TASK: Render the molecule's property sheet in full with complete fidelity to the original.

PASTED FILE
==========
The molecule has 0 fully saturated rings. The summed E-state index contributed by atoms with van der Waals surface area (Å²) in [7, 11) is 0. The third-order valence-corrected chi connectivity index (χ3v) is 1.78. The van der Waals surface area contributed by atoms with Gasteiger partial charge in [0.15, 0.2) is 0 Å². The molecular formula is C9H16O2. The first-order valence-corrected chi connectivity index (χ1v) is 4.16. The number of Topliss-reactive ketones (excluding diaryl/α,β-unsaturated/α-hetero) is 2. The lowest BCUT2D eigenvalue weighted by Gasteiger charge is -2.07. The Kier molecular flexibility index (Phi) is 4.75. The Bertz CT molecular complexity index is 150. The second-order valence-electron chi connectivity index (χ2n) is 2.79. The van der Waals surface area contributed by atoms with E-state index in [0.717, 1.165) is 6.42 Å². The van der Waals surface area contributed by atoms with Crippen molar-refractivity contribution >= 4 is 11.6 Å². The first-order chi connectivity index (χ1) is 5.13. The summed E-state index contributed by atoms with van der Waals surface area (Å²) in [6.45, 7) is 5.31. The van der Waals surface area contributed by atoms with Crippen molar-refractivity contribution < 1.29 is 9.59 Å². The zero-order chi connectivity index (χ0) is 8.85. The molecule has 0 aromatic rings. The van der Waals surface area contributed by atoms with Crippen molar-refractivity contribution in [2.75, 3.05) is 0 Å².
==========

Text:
The molecule has 0 fully saturated rings. The summed E-state index contributed by atoms with van der Waals surface area (Å²) in [7, 11) is 0. The third-order valence-corrected chi connectivity index (χ3v) is 1.78. The van der Waals surface area contributed by atoms with Gasteiger partial charge in [0.15, 0.2) is 0 Å². The molecular formula is C9H16O2. The first-order valence-corrected chi connectivity index (χ1v) is 4.16. The number of Topliss-reactive ketones (excluding diaryl/α,β-unsaturated/α-hetero) is 2. The lowest BCUT2D eigenvalue weighted by Gasteiger charge is -2.07. The Kier molecular flexibility index (Phi) is 4.75. The Bertz CT molecular complexity index is 150. The second-order valence-electron chi connectivity index (χ2n) is 2.79. The van der Waals surface area contributed by atoms with E-state index in [0.717, 1.165) is 6.42 Å². The van der Waals surface area contributed by atoms with Crippen molar-refractivity contribution >= 4 is 11.6 Å². The first-order chi connectivity index (χ1) is 5.13. The summed E-state index contributed by atoms with van der Waals surface area (Å²) in [6.45, 7) is 5.31. The van der Waals surface area contributed by atoms with Crippen molar-refractivity contribution < 1.29 is 9.59 Å². The zero-order chi connectivity index (χ0) is 8.85. The molecule has 0 aromatic rings. The van der Waals surface area contributed by atoms with Crippen molar-refractivity contribution in [2.75, 3.05) is 0 Å².